#Feature to (Belatedly) Celebrate the New Edition of Dear Mr Pop Star Book 1 by Derek Philpott and Dave Philpott #Humour #NonFiction @DerekPhilpott

If you’re wanting to read something completely different, Dear Mr Pop Star would certainly qualify. It consists of a compilation of letters written by Derek and Dave Philpott to various pop stars and bands referencing or querying some of their song lyrics.

51cs3GURhHL._SX331_BO1,204,203,200_For more than a decade, Derek and Dave, have been writing to pop stars from the 1960s to the 90s to take issue with the lyrics of some of their best-known songs.

But then, to their great surprise, the pop stars started writing back…

Dear Mr Pop Star contains 100 of Derek and Dave’s greatest hits, including correspondence with Katrina and the Waves, Tears for Fears, Squeeze, The Housemartins, Spandau Ballet, Devo, Deep Purple, Nik Kershaw, T Pau, Human League, Eurythmics, Wang Chung, EMF, Mott the Hoople, Heaven 17, Jesus Jones, Johnny Hates Jazz, Carter the Unstoppable Sex Machine, Chesney Hawkes and many, many more.

A donation will be made to homeless charities from the profits of every copy of this book sold, as a thank you to the artists involved and to you, the reader.

To be honest, I was surprised at the number of replies that were received, some more lengthy than others, but written in the same spirit as the initial letter of, shall we say, ‘enquiry’. Those who replied did so with with wit and courtesy, regardless of the amusing and sometimes outlandish, suggestions and questions. Some of the bands weren’t known to me, some were a blast from the past, but whichever they were I enjoyed the replies.

Dear Middle of the Road,

Given that ‘Little Baby Don’s’ momma and poppa vanished on the very same night, it appears that they may have been the subjects of a Mafia hit….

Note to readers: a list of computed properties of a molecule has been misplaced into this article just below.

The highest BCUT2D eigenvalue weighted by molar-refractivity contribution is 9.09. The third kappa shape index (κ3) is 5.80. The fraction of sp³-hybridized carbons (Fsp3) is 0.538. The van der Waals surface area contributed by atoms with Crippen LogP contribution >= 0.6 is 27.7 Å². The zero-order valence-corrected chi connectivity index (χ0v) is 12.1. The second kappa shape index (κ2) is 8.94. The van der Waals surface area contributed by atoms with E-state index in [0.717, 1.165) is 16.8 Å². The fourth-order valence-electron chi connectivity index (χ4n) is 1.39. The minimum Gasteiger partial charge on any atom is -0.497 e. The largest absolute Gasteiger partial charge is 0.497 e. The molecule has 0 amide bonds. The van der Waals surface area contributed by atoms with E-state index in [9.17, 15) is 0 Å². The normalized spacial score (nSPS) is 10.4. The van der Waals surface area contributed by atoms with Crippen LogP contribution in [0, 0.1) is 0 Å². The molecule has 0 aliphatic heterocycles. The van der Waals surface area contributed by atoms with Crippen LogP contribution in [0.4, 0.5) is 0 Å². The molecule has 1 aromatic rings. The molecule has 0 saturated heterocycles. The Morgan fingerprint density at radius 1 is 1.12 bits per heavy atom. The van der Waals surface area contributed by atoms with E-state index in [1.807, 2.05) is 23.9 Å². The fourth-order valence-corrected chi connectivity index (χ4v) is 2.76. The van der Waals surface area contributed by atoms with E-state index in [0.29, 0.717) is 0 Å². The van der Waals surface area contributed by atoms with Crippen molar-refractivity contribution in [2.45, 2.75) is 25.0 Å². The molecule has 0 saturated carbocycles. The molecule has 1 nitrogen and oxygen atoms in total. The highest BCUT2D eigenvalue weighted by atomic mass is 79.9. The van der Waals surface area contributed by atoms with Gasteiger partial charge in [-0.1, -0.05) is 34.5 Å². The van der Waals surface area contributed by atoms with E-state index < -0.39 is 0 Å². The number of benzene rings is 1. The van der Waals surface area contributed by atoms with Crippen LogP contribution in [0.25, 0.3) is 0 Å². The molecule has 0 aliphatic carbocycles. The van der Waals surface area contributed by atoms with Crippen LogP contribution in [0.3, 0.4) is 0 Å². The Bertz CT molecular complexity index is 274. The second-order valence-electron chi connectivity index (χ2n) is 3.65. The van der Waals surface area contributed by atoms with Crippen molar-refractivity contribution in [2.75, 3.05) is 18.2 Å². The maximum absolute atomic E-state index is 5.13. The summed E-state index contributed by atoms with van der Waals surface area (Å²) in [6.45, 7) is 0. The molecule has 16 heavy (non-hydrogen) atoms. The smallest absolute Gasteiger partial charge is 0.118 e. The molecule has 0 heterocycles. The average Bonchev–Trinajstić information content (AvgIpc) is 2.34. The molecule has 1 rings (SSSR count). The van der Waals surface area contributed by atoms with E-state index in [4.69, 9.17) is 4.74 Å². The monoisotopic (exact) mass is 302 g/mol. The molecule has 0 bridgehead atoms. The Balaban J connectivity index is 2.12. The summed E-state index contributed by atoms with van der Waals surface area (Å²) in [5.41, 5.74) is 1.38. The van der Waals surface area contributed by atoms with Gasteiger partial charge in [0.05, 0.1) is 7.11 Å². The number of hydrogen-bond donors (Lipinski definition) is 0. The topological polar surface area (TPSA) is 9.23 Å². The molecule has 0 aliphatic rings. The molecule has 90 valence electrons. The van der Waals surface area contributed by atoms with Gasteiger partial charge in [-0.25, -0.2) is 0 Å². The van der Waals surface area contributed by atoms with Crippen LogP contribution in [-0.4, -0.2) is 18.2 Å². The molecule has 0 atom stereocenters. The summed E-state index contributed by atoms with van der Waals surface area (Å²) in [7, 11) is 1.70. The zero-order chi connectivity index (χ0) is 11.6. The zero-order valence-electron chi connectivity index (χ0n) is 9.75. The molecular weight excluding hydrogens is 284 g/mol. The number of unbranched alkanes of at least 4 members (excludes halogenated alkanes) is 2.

…Our secret has been rumbled. I hope the ‘Fuzz’ do not read this. Since the disappearance we’ve been dominated by ‘Baby Don’ screaming for sweets and fizzy drinks. He even threatens to write a follow-up to “Chirpy Chirpy Cheap Cheap”.. a truly terrifying thought.. Ian ‘Tweedle Dum’ McCredie

I particularly enjoyed Heaven 17’s reply to the comments on their song (described as an advvertising jingle) after Derek and Dave saw them on Top of the Pops, which is too long to include the whole, but begins…

‘Dear Derek and Dave,
Firstly, may I say, I have no idea what you are talking about whatsoever! It seems on first reading that you have clearly been dipping into the special reserve sherry far too frequently, or maybe even spending some of your well-earned state pension on Kevin, that bloke from the pub’s ‘special hand-made cigarettes’.’

and ends…

If by any chance we were using this song (not a jingle) to sell a product, I can assure you it would not be a stairlift, it would be something more befitting a song of its stature. Perhaps a luxury brand of cereal or mid-range SUV.

I do hope that I have put your misconceptions to bed and that you might now enjoy ‘Temptation’ with a clearer knowledge of what you are listening to. 

 Kind Regards,

Glenn Gregory’

It’s true that sometimes songs lyrics make little sense when taken literally and it was an inspired idea to write to the bands or artists querying the meaning behind certain lyrics and also band names. The letters are inventive and entertaining, so are the replies. It’s a fun book, great to dip in and out, which is what I’ve been doing.

Derek’s explanation of what sparked the idea…

‘Back in 2008 I was at a wedding with my friend Wilf Turnbull who, like myself, is a retired gentleman from Bournemouth, when the DJ played, as Wilf put it ‘that’ The Jacksons. I admit at this juncture that ale had been copiously imbibed at the free bar and after a third mushroom vol au vent, as little Michael and the rest of his sibling quintet’s song filled the air (not literally), I remember Wilf suddenly standing stock still and declaring that sunshine, moonlight, good times and boogie can hardly be held accountable for a failed romance. Then, mid chicken drumstick, the DJ put Living In A Box on and we wondered why in heaven’s name a pop star would be residing within a cardboard box, given that the job is notoriously well-paid?

I asked Wilf what in the blazes we were going to do about it and after a bit of thought we decided that there was one course of action available to us. ……… There was nothing for it other than to write to both of them, and take them to task by letter over their questionable lyrics.’

The book can purchased at Amazon UK and Amazon US


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